Operational Oceanography Requirements

Table 2.3 from Le Traon et al. (2006) summarises weather, climate and operational oceanography requirements for sea surface temperature.

In order to meet the key requirements for SST no single sensor is adequate. To remedy this, GHRSST-PP has established an internationally accepted approach to blending SST data from different sources that complement each other (see previous section). For this to work effectively, there must be an assemblage of four distinct types of satellite SST missions in place at any time, as defined in Table 2.4 (from Le Traon et al. 2006).

Table 2.3 User requirements for SST provision

Application area Temperature Spatial resolution Revisit time Priority accuracy (K) (km)

1. Weather prediction 0.2-0.5 10-50 6-12 h High

2. Climate monitoring 0.1 20-50 8 day High

3. Ocean forecasting 0.2 1-10 6-12 h High

Table 2.4 Minimum assemblage of missions required to meet the need for operational SST

SST mission type

Radiometer

Nadir

Swath width

Coverage/

wavebands

resolution

revisit

A.

Two polar orbiting

3 thermal IR

~1 km

~2,500 km

Day and night

meteorological satellites

(3.7, 11,

global

with infra-red radiometers.

12 ^m), 1

coverage

Generates the basic global

near-IR, 1 Vis

by each

coverage

satellite

B.

Polar orbiting dual-view

3 thermal IR

~1 km

~500 km

Earth cover

radiometer. SST accuracy

(3.7, 11,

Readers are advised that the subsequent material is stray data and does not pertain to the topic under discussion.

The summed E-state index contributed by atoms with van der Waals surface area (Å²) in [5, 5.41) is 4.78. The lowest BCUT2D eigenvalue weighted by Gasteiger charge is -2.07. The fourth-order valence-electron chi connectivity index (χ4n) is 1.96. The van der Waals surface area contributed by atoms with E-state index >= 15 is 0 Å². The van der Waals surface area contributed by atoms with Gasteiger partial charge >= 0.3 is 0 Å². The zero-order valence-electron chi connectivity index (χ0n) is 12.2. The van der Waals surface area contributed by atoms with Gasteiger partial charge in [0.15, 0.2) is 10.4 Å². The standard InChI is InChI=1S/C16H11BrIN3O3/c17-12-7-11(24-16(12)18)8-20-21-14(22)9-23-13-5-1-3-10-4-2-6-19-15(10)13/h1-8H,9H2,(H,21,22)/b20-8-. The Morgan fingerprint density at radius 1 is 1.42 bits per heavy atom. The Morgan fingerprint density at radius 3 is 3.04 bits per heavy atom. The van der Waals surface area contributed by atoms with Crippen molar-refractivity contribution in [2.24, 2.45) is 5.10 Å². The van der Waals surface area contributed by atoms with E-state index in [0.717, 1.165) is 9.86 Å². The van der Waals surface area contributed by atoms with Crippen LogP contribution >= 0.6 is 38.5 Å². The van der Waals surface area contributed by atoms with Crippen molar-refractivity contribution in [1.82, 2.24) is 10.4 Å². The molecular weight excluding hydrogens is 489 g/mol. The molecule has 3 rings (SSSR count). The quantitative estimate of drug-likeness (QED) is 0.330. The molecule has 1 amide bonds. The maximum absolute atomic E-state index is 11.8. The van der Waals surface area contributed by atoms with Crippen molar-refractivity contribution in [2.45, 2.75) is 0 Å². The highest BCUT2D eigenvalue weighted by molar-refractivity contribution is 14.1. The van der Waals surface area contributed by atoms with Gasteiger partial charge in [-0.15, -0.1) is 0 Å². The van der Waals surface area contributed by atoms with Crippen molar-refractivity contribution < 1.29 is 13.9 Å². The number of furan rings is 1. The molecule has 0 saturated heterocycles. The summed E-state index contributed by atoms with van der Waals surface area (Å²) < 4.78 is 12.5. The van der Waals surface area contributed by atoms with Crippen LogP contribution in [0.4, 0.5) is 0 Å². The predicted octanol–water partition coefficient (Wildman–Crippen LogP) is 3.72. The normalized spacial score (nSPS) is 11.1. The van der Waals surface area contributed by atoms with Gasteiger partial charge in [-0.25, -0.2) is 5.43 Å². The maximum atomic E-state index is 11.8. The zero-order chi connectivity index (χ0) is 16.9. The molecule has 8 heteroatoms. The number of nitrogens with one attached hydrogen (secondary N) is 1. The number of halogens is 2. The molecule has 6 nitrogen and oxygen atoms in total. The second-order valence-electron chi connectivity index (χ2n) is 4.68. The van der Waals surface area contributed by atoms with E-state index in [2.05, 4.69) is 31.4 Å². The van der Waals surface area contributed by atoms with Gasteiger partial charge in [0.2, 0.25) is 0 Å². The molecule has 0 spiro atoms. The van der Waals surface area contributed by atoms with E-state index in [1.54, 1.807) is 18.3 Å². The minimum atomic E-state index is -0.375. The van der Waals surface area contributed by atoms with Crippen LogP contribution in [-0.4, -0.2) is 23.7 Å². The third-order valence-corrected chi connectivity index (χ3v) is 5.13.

age in ~4

approaching 0.1 K, used as

12 ^m), 1

days

reference standard for other

near-IR, 1

types

Vis, each

with dual

view

C.

Polar orbiting microwave

Requires chan

~50 km

~1,500 km

Earth cover-

radiometer optimised for

nels at ~7 and

(25 km

age in 2

SST retrieval. Coarse reso-

~11 GHz

pixels)

days

lution coverage of cloudy

regions

D.

Infra-red radiometers on

3 thermal IR

2-4 km

Earth disk

Sample

geostationary platforms.

(3.7, 11,

from

interval

Spaced around the Earth

12 ^m), 1

36,000 km

<30 min

near-IR, 1 Vis

altitude

The priority expressed by the international SST community, through GHRSST, is to continue to provide a type B (ATSR class) sensor. Its on-board calibration system and especially its dual-view methodology allow AATSR to deliver the highest achievable absolute accuracy of SST, robustly independent of factors such as stratospheric aerosols from major volcanic eruptions or tropospheric dust, which cause significant biases in other infra-red sensors. Because its absolute calibration (for dual view) is better than 0.2 K it is used for bias correction of the other data sources before assimilation into models or analyses. A type C sensor (microwave) is also required beyond AMSR-E on Aqua.

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